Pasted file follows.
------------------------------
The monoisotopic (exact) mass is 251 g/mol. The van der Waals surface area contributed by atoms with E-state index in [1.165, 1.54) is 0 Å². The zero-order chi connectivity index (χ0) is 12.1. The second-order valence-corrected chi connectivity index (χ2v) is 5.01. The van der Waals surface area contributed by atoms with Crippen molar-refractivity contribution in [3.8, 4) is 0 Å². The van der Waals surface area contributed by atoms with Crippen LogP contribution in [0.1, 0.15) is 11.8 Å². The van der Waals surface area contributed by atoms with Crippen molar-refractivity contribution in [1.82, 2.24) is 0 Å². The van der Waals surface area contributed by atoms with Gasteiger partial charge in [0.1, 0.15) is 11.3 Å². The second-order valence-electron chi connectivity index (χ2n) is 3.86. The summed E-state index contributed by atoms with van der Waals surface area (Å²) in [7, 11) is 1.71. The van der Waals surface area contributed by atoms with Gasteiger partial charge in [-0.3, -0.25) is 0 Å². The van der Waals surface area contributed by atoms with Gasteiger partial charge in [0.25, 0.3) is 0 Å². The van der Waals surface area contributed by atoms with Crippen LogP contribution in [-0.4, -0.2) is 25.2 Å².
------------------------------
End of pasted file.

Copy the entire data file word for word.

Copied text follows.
The monoisotopic (exact) mass is 251 g/mol. The van der Waals surface area contributed by atoms with E-state index in [1.165, 1.54) is 0 Å². The zero-order chi connectivity index (χ0) is 12.1. The second-order valence-corrected chi connectivity index (χ2v) is 5.01. The van der Waals surface area contributed by atoms with Crippen molar-refractivity contribution in [3.8, 4) is 0 Å². The van der Waals surface area contributed by atoms with Crippen LogP contribution in [0.1, 0.15) is 11.8 Å². The van der Waals surface area contributed by atoms with Crippen molar-refractivity contribution in [1.82, 2.24) is 0 Å². The van der Waals surface area contributed by atoms with Gasteiger partial charge in [0.1, 0.15) is 11.3 Å². The second-order valence-electron chi connectivity index (χ2n) is 3.86. The summed E-state index contributed by atoms with van der Waals surface area (Å²) in [7, 11) is 1.71. The van der Waals surface area contributed by atoms with Gasteiger partial charge in [-0.3, -0.25) is 0 Å². The van der Waals surface area contributed by atoms with Gasteiger partial charge in [0.25, 0.3) is 0 Å². The van der Waals surface area contributed by atoms with Crippen LogP contribution in [-0.4, -0.2) is 25.2 Å².